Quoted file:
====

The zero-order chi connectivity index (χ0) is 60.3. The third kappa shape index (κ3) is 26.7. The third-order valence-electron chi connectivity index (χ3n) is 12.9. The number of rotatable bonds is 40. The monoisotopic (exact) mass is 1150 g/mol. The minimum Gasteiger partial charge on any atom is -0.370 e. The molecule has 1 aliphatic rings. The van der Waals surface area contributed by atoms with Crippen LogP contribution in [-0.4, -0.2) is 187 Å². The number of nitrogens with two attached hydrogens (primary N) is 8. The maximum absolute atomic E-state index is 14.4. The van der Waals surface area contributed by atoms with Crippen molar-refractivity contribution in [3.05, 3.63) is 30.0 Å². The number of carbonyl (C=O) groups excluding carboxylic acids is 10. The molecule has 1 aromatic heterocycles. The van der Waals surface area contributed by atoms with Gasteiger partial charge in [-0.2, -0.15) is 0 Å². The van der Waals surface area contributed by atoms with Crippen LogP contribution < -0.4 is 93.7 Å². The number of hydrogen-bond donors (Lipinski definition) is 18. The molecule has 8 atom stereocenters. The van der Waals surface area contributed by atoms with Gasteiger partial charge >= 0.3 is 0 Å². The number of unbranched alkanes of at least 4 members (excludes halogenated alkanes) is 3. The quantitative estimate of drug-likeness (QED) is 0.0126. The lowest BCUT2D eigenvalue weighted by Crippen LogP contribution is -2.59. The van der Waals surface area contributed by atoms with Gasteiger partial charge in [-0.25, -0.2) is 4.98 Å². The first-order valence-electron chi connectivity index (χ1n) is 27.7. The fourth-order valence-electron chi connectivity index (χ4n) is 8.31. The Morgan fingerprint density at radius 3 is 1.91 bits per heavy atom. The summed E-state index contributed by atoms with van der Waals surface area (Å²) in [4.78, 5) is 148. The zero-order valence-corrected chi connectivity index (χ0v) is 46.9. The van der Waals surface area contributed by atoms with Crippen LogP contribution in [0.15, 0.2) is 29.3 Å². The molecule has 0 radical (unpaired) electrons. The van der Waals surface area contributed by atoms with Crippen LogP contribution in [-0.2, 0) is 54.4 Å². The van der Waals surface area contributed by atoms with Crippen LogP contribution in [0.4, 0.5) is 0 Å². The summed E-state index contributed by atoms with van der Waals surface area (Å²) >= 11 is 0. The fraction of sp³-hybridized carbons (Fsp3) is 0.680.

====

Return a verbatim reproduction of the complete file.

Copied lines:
The zero-order chi connectivity index (χ0) is 60.3. The third kappa shape index (κ3) is 26.7. The third-order valence-electron chi connectivity index (χ3n) is 12.9. The number of rotatable bonds is 40. The monoisotopic (exact) mass is 1150 g/mol. The minimum Gasteiger partial charge on any atom is -0.370 e. The molecule has 1 aliphatic rings. The van der Waals surface area contributed by atoms with Crippen LogP contribution in [-0.4, -0.2) is 187 Å². The number of nitrogens with two attached hydrogens (primary N) is 8. The maximum absolute atomic E-state index is 14.4. The van der Waals surface area contributed by atoms with Crippen molar-refractivity contribution in [3.05, 3.63) is 30.0 Å². The number of carbonyl (C=O) groups excluding carboxylic acids is 10. The molecule has 1 aromatic heterocycles. The van der Waals surface area contributed by atoms with Gasteiger partial charge in [-0.2, -0.15) is 0 Å². The van der Waals surface area contributed by atoms with Crippen LogP contribution < -0.4 is 93.7 Å². The number of hydrogen-bond donors (Lipinski definition) is 18. The molecule has 8 atom stereocenters. The van der Waals surface area contributed by atoms with Gasteiger partial charge >= 0.3 is 0 Å². The number of unbranched alkanes of at least 4 members (excludes halogenated alkanes) is 3. The quantitative estimate of drug-likeness (QED) is 0.0126. The lowest BCUT2D eigenvalue weighted by Crippen LogP contribution is -2.59. The van der Waals surface area contributed by atoms with Gasteiger partial charge in [-0.25, -0.2) is 4.98 Å². The first-order valence-electron chi connectivity index (χ1n) is 27.7. The fourth-order valence-electron chi connectivity index (χ4n) is 8.31. The Morgan fingerprint density at radius 3 is 1.91 bits per heavy atom. The summed E-state index contributed by atoms with van der Waals surface area (Å²) in [4.78, 5) is 148. The zero-order valence-corrected chi connectivity index (χ0v) is 46.9. The van der Waals surface area contributed by atoms with Crippen LogP contribution in [0.15, 0.2) is 29.3 Å². The molecule has 0 radical (unpaired) electrons. The van der Waals surface area contributed by atoms with Crippen LogP contribution in [-0.2, 0) is 54.4 Å². The van der Waals surface area contributed by atoms with Crippen LogP contribution in [0.4, 0.5) is 0 Å². The summed E-state index contributed by atoms with van der Waals surface area (Å²) >= 11 is 0. The fraction of sp³-hybridized carbons (Fsp3) is 0.680.